As a journalist, there is never any guarantee that your story will remain the same from the time you think of it to when it actually hits the presses. So many things can alter a story from new information being released, a more expert source being discovered, or the common instance when a source does not get back to you at all.
I know I’ve dedicated more than one post to this situation, but I keep running into different aspects. Since I’ve written for a few newspapers, I am somewhat used to unresponsiveness from adults. When it is my piers, or even classmates, however, is when it truly becomes annoying.
This week, I had a fantastic source for a profile who just happened to be a fellow Appalachian State student. I was in contact with this student over the weekend, and she was extremely excited about having a story done about her. Come Tuesday when I attempted to make definite plans for the in-person interview, I received no response.
I sent her multiple messages asking to reschedule since it was past the initial time slot I had asked her about to no avail. It came to a point today where I had to set a deadline for her to get back to me, which she ended up not meeting, and I had to completely change my story.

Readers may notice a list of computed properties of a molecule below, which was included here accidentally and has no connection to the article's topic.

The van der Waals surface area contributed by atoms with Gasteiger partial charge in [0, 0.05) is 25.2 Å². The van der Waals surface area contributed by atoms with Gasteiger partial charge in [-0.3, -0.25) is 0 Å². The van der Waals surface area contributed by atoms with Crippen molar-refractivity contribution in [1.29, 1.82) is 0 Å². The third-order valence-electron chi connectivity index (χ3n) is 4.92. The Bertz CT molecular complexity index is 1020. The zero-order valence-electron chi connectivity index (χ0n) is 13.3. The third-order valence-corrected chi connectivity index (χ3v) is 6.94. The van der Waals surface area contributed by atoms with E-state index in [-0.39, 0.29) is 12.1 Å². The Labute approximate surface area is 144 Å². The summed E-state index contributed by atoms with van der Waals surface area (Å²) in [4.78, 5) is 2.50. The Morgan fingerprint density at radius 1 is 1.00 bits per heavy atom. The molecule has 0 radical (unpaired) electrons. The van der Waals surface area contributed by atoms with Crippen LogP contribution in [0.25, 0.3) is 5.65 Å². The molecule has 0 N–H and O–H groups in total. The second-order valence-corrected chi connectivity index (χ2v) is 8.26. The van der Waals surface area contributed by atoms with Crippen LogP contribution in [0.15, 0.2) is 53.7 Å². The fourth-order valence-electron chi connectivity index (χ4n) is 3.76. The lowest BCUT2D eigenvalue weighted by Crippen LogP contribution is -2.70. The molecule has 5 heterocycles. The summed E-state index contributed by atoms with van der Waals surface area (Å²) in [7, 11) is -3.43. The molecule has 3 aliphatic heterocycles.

Thankfully, I had a backup in mind just in case something like this would happen. And even though this story is just as good as my initial idea, it infuriates me to no end when people do not respond with no explanation, especially when you can see that they have seen your messages and still do not respond. I do not believe that people realize that as a journalist, I am on a deadline, and I cannot sit around and wait for a source to be ready to talk with me.
If one story does not work out, I have no choice to move on to the next one. In a perfect world, this would only happen in a classroom setting, yet I know that this is a regular part of a professional journalist’s job. Therefore, it’s probably a good thing that I know how to combat this problem now rather than waiting until I’m getting more than just a grade on a story.